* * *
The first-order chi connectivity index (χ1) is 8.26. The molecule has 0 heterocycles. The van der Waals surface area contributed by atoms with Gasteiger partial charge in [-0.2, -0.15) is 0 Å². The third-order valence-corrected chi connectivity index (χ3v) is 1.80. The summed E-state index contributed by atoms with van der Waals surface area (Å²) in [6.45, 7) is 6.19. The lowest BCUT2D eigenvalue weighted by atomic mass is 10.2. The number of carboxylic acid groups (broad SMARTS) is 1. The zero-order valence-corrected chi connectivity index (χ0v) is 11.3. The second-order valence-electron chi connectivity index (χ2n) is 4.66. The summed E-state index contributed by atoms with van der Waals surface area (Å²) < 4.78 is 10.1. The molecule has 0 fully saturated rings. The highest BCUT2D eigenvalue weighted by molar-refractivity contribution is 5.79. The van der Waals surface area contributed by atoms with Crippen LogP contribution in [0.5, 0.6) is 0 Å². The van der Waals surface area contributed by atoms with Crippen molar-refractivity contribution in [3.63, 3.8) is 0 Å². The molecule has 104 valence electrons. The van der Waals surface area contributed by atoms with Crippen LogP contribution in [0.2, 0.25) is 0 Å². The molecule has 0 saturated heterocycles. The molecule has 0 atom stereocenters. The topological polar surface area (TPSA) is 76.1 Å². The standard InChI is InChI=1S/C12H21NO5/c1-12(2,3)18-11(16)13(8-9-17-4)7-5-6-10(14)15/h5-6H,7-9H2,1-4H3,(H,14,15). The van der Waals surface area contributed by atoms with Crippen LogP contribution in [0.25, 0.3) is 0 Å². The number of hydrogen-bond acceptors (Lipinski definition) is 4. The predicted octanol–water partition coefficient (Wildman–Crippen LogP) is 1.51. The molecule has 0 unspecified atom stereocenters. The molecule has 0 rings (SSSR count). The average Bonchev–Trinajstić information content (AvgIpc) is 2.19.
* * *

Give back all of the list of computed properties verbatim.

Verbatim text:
The first-order chi connectivity index (χ1) is 8.26. The molecule has 0 heterocycles. The van der Waals surface area contributed by atoms with Gasteiger partial charge in [-0.2, -0.15) is 0 Å². The third-order valence-corrected chi connectivity index (χ3v) is 1.80. The summed E-state index contributed by atoms with van der Waals surface area (Å²) in [6.45, 7) is 6.19. The lowest BCUT2D eigenvalue weighted by atomic mass is 10.2. The number of carboxylic acid groups (broad SMARTS) is 1. The zero-order valence-corrected chi connectivity index (χ0v) is 11.3. The second-order valence-electron chi connectivity index (χ2n) is 4.66. The summed E-state index contributed by atoms with van der Waals surface area (Å²) < 4.78 is 10.1. The molecule has 0 fully saturated rings. The highest BCUT2D eigenvalue weighted by molar-refractivity contribution is 5.79. The van der Waals surface area contributed by atoms with Crippen LogP contribution in [0.5, 0.6) is 0 Å². The van der Waals surface area contributed by atoms with Crippen molar-refractivity contribution in [3.63, 3.8) is 0 Å². The molecule has 104 valence electrons. The van der Waals surface area contributed by atoms with Crippen LogP contribution in [0.2, 0.25) is 0 Å². The molecule has 0 saturated heterocycles. The molecule has 0 atom stereocenters. The topological polar surface area (TPSA) is 76.1 Å². The standard InChI is InChI=1S/C12H21NO5/c1-12(2,3)18-11(16)13(8-9-17-4)7-5-6-10(14)15/h5-6H,7-9H2,1-4H3,(H,14,15). The van der Waals surface area contributed by atoms with Crippen LogP contribution in [0.25, 0.3) is 0 Å². The number of hydrogen-bond acceptors (Lipinski definition) is 4. The predicted octanol–water partition coefficient (Wildman–Crippen LogP) is 1.51. The molecule has 0 unspecified atom stereocenters. The molecule has 0 rings (SSSR count). The average Bonchev–Trinajstić information content (AvgIpc) is 2.19.